‘It was Russians’ Putin humiliated as ‘saboteurs’ burn down military sites in war protest

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Dozens of army enlistment offices, railways and police cars have been torched in violent protest at Vladimir Putin’s invasion of Ukraine. Video footage of one incident, shared on Telegram, shows a hooded man launching molotovs at a recruitment centre in Siberia.

It suggests the Kremlin’s TV propaganda – described by ex-Russian state TV journalist Zhanna Agalakova as a “brainwashing machine” – is failing.

Blazes at coal plants, munitions factories, industrial buildings and research centres have also broken out since the war began, on February 24.

The majority of these occurred closer to Ukraine’s border, notably an ammunition depot 25 miles inside Russia – and less than 50 miles from Kharkiv – on March 29.

However, other significant and unexplained fires were much further afield – such as 2,600 miles from Ukraine in Berdsk, which most closely neighbours Kazakhstan in Central Asia.


Shocking footage circulating on social media showed the town’s chemical plant engulfed in an enormous cloud of black smoke.

An airbase near port city Vladivostok and coal plant on the island of Sakhalin, both east of China, have also been badly damaged in fires.

While the Kremlin has yet to offer insight on cause, analysts believe they are the work of Russian saboteurs.

Ilya Ponomarev, a former Russian Duma member and anti-Putin activist, wrote on Telegram: “It’s happening everywhere, and that’s why nobody can say that it’s the work of Ukrainian intelligence or Ukrainian saboteurs.”

Russia: Man throws Molotovs into army recruitment office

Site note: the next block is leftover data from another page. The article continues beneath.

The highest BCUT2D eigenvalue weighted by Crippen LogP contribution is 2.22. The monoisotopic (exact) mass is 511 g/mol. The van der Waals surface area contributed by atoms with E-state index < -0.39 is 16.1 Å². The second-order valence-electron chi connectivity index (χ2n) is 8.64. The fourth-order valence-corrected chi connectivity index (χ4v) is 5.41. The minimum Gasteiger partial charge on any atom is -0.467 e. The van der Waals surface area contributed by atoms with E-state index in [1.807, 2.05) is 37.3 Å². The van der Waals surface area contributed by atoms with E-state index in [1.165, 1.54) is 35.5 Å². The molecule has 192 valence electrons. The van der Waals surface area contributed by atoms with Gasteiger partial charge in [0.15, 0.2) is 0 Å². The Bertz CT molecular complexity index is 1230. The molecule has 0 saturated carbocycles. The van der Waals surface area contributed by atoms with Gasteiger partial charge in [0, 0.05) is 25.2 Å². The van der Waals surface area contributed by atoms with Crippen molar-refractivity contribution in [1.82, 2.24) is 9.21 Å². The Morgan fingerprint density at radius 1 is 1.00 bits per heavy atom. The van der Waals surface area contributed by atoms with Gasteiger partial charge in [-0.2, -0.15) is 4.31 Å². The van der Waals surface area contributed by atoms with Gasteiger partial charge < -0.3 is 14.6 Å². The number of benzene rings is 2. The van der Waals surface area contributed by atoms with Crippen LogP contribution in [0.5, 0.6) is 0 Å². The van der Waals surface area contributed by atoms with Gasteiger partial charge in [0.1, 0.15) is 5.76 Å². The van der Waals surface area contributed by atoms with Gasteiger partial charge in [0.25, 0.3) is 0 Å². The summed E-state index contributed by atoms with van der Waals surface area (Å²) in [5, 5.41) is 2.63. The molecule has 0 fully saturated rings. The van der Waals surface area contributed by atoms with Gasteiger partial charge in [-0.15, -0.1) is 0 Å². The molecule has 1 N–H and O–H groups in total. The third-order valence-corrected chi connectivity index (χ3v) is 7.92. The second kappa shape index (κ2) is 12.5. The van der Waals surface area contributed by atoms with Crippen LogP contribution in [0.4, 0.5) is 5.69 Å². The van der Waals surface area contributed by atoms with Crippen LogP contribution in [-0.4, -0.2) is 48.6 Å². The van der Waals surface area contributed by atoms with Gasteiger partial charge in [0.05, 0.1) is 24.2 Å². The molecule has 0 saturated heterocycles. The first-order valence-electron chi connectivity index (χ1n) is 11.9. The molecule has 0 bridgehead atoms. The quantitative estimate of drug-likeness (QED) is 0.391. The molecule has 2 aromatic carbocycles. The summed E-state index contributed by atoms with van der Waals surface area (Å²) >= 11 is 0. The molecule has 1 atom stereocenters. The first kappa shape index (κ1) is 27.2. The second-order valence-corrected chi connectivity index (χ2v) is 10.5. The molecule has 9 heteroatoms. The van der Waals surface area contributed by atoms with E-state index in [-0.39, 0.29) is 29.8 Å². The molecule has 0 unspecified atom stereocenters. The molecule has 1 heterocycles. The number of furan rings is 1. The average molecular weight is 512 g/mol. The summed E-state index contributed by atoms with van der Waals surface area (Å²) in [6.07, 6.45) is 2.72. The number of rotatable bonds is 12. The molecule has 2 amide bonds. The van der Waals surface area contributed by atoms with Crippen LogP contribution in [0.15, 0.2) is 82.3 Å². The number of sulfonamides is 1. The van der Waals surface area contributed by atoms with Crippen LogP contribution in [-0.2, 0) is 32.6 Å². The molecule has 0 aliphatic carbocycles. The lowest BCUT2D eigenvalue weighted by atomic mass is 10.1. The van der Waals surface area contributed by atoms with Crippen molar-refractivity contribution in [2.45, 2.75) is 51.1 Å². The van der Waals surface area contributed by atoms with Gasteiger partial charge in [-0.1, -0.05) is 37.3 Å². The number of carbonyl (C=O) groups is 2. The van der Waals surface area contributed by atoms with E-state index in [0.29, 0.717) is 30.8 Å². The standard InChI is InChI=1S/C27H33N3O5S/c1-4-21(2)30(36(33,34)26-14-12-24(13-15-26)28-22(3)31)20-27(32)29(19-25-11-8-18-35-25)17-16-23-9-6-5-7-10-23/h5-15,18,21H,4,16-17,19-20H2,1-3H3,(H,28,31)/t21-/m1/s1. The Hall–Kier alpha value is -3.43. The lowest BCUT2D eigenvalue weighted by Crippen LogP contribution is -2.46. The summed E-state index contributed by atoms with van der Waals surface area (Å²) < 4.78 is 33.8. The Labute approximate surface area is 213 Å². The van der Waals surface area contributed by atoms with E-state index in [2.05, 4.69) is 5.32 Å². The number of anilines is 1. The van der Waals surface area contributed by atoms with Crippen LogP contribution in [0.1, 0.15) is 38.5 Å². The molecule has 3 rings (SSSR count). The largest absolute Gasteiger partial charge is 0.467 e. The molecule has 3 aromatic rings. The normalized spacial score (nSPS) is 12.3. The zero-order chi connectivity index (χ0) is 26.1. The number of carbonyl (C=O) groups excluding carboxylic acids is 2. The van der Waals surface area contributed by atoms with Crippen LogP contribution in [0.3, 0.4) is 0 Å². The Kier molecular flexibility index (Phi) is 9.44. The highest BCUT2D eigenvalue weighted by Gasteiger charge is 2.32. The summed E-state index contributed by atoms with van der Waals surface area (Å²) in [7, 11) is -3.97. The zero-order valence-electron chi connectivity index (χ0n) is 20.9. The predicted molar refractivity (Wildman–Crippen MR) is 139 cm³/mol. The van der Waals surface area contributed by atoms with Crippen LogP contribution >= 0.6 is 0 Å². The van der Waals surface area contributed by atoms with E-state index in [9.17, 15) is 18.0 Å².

He added: “Ukrainians could carry out some acts of sabotage close to the border, but they are not doing this in Vladivostok – obviously, it was Russians who did this.”

Igor Sushko, a Ukrainian racecar driver who regularly posts photos and videos on Twitter of alleged sabotage acts in Russia, has said: “Russian saboteurs against Putin continue their heroic work.”

Whether every instance is an act of sabotage cannot be confirmed, but one anti-war activist targeting an enlistment office in Lukhovitsy, in the Moscow region, said: “Russians do not want to become a cargo 200, so they take desperate measures.”

Cargo 200 is a Russian military code term used to refer to the transportation of military fatalities.

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One year of military service is compulsory for young men in Russia, unless they have medical grounds for exemption.

The conscripts are not supposed to be sent to the front line, but many have ended up fighting in Ukraine.

Mykhaylo Podolyak, a senior adviser to Ukrainian President Volodymyr Zelensky, described the mystery outbreaks as “divine intervention”.

He added: “Karma is a cruel thing.”

Other war analysts point to Ukraine drones and helicopters for attacks in range of the border.

Attacks on enlistment offices by anti-war activists come as Putin ramps up his drive for more recruits.

Moscow has scrapped its age limit for professional soldiers (previously 40 years old) to sign up more civilians.

According to estimates by Ukraine and experts in the West, more than 30,000 Russian troops have been killed so far.

On Tuesday, a statement by the Ukrainian General Staff claimed 208 Russian planes, 174 helicopters, 1,358 tanks, 3,302 armoured vehicles, 649 artilleries, 207 rocket launchers and 93 air defence systems have been destroyed.

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